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Russia-Ukraine war hits hard Tanzania’s chili value chain

Exporters of the crop are shying away from the business

THURSDAY November 17, 2022

By Adam Ihucha

Tranquility News Correspondent, Tanzania

The war pitting Russia and Ukraine is raising its ugly head in Tanzania’s horticultural industry as the fight’s ripple effects have ruined the European market’s logistics and supply chain.

African Bird’s Eye Chili’s (ABEC) farmers in Tanzania are the latest victims of the EU markets crunch, thanks to the Russia and Ukraine war for disrupting logistics and supply chain.

ABEC grower from Arusha Emmanuel Laizer revealed that helpless farmers across the country are counting losses, as exporters have defaulted on their purchase commitments, leading thousands of metric tonnes of chili to lose the hot taste in their hands.

Official data shows Tanzania exported 72,950 metric tonnes of chili between 2016 and 2019, earning the economy a staggering $4.083 million, bolstering the spice’s position as one of emerging cash crops.

“We’ve recorded a booming ABEC yields, only to find ourselves in a quagmire, as the buyers we had signed the purchasing contracts with are not forthcoming to fulfill their obligation,” Laizer said.

Dr Jacqueline Mkindi, the Chief Executive Officer of TAHA Group, an apex member based private sector organisation that advocates for the growth and competitiveness of the horticulture industry in Tanzania. PHOTO | FILE

It is likely that the buyers have defaulted on their purchase commitments or there might be a serious slow-down on the export-front, owing to the Russia-Ukraine war pushing cost of logistics high to the entire supply chain.

As a result, majority of crop exporters see the business as a risk venture at the moment, as the exorbitant logistics cost not only eats their profit margin, but also makes the crops uncompetitive at the global market.

The key exporter of ABEC Vitesse Company confessed in a statement that it had failed to honour its obligation due to the EU market crunch resulting from the Russia-Ukraine war.

“Since April 2022, the chili markets have been erratic, owing to the outbreak of war between Russia and Ukraine. We have seriously been affected because of over-reliance on the EU market,” reads part of the firm’s statement.

Vitesse, one of several off-takers who have been exporting ABEC to the EU market, has had purchasing pacts with hundreds of farmers across the country.

“The company would like to apologise for the losses incurred by farmers, particularly those who have purchasing contracts with us,” the firm’s statement reads in part.

A couple, who enjoys technical skills from TAHA Group, explains to reporters on the performance of their tomato farm at Usa River area on the outskirts of Arusha City in Tanzania. PHOTO | FILE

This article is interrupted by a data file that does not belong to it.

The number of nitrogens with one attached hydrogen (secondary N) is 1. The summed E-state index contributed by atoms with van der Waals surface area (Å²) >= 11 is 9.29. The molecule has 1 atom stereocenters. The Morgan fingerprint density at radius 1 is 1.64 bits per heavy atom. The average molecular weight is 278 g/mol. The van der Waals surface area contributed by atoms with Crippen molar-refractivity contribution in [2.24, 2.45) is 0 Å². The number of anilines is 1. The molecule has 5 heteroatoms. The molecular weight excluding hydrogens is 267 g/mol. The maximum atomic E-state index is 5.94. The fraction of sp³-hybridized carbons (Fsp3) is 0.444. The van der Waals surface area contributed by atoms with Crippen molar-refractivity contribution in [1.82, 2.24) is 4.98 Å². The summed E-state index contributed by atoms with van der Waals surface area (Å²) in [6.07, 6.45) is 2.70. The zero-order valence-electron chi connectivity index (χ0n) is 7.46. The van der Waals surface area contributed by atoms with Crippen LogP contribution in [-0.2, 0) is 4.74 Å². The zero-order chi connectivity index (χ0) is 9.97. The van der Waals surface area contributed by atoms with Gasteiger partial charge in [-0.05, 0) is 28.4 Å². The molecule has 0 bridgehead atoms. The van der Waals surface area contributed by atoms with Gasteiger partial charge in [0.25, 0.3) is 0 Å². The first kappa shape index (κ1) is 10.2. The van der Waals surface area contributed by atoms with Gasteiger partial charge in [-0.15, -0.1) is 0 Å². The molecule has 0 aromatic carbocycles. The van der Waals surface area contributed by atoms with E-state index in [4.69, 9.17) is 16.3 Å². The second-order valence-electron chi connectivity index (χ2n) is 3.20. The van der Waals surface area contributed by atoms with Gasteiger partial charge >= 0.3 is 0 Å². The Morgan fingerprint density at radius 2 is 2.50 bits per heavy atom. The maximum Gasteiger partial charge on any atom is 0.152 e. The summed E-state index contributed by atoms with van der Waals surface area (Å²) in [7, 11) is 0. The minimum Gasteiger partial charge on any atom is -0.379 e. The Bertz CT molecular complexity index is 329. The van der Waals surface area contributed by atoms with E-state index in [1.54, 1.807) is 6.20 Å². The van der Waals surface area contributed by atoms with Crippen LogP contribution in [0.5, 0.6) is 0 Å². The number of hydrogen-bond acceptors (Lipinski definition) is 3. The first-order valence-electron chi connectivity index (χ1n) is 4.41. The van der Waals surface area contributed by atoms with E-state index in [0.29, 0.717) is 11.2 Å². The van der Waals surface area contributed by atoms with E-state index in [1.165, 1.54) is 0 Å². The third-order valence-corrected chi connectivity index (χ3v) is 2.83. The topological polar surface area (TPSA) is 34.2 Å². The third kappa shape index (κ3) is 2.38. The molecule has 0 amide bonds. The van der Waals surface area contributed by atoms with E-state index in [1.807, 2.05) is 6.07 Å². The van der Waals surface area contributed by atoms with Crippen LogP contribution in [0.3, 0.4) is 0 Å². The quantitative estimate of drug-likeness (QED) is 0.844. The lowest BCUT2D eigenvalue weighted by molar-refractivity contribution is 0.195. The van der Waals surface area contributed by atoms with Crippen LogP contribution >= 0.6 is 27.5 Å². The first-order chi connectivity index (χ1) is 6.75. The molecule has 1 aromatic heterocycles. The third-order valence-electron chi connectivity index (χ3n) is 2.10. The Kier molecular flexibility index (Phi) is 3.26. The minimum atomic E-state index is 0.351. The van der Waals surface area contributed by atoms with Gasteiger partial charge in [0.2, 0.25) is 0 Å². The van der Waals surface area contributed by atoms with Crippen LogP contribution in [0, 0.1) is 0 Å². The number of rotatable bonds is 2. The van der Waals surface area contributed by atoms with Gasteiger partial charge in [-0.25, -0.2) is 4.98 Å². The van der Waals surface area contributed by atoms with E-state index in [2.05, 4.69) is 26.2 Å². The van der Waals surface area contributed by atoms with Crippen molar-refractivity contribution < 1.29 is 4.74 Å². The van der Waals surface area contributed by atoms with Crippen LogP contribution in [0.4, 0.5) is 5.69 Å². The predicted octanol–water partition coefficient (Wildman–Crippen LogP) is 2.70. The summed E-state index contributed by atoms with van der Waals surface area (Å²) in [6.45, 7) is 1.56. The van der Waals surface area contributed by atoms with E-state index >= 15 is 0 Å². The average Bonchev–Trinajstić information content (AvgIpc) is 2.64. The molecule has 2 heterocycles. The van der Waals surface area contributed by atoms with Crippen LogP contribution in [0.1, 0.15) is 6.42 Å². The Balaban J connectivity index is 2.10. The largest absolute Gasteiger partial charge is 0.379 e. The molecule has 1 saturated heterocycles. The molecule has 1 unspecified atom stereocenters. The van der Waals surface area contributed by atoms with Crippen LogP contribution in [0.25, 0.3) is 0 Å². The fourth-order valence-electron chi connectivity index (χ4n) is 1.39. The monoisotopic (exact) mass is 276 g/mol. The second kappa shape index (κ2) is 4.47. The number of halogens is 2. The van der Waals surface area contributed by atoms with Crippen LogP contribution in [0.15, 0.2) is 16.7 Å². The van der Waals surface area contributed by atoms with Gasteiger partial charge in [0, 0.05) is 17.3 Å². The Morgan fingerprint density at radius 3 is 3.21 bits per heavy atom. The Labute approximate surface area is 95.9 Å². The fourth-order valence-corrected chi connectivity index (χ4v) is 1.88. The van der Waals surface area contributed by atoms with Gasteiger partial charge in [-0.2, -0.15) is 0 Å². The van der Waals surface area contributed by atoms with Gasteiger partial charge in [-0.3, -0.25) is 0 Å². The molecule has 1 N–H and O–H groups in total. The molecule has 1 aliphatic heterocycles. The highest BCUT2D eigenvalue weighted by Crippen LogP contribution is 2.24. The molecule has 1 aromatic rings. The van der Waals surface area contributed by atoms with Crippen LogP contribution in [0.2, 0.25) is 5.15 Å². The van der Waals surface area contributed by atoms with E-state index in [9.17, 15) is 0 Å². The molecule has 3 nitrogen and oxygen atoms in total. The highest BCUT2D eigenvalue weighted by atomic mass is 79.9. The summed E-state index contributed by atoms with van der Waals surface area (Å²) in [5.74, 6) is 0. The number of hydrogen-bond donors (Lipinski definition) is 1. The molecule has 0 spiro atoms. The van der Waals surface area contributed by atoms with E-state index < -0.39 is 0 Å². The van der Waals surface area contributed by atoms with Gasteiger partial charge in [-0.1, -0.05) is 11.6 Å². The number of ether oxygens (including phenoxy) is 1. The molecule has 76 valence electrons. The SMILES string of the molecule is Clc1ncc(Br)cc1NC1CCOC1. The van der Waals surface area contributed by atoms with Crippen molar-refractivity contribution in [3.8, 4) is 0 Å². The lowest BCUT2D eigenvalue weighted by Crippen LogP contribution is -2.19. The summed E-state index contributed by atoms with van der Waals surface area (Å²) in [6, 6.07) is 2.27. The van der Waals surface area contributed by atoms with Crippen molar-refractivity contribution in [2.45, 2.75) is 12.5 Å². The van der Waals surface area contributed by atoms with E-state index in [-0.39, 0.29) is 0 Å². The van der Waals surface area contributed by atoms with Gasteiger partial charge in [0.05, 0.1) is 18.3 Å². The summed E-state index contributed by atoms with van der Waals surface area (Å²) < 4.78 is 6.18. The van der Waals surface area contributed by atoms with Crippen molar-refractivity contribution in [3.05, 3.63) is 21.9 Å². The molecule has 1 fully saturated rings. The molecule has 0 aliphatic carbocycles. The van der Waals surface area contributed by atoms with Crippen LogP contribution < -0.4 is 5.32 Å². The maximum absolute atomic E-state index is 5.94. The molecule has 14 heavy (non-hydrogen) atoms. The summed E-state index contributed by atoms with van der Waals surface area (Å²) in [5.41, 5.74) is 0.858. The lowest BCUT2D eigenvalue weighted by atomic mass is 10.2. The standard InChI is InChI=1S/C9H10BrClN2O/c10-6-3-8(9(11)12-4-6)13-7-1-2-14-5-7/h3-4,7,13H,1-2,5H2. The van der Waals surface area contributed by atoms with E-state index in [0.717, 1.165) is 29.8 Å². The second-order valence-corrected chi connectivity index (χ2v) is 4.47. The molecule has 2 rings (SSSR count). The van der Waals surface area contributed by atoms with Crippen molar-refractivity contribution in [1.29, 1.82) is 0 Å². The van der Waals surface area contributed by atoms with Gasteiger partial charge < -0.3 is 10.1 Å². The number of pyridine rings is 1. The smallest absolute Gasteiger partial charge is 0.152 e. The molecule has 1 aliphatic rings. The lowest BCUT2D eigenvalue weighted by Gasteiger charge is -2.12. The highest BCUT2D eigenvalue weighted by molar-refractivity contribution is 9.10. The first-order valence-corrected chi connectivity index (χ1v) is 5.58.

In a move to save the farmers, as the EU market appears to be more volatile, the key driver of the horticulture industry, TAHA Group, is currently working extra time to explore alternative markets.

“This is a matter of grave concern, and we are currently making all means necessary to secure alternative markets to salvage the helpless farmers who have nowhere to sell their chili harvests,” said TAHA CEO Jacqueline Mkindi.

Dr Mkindi said in a statement that TAHA Group had developed a ‘contingency plan’ to respond to the chili crop marketing crisis that was threatening to bring the industry to its knees.

“We are working with Tanzania’s foreign missions in the East African Community (EAC), Southern Africa Development Community (SADC), Middle East and Asia and there are prospects of securing reliable markets for chili as part of the contingency plan to rescue farmers from the crisis,” the TAHA Group Chief said.

As if that was not enough, she said the TAHA Group marketing team was also spending sleepless nights, crossing fingers to explore other markets as an immediate measure for salvaging the helpless farmers currently left in dilemma.

MORE INFO: Bird’s eye chili

The African Bird’s Eye Chilli is popular among farmers because of its hardiness and low input costs. It can be grown in marginal areas. As a perennial plant, the African Bird’s Eye Chilli is productive for 2 to 3 years. This means you do not need to uproot the plants after each harvest. You can harvest for several years, before planting a new crop.

TAHA Group is also conducting an in-depth look at the crop to establish the exact volume of the ABEC lying without a market, facilitating the willing off-takers to purchase the consignments from growers and guiding farmers to grow alternative crops with readily available markets.

The horticultural industry champion in collaboration with the Ministry of Agriculture will also hold the chili stakeholders’ meeting early next week in Dodoma to chart out the way forwardΩ

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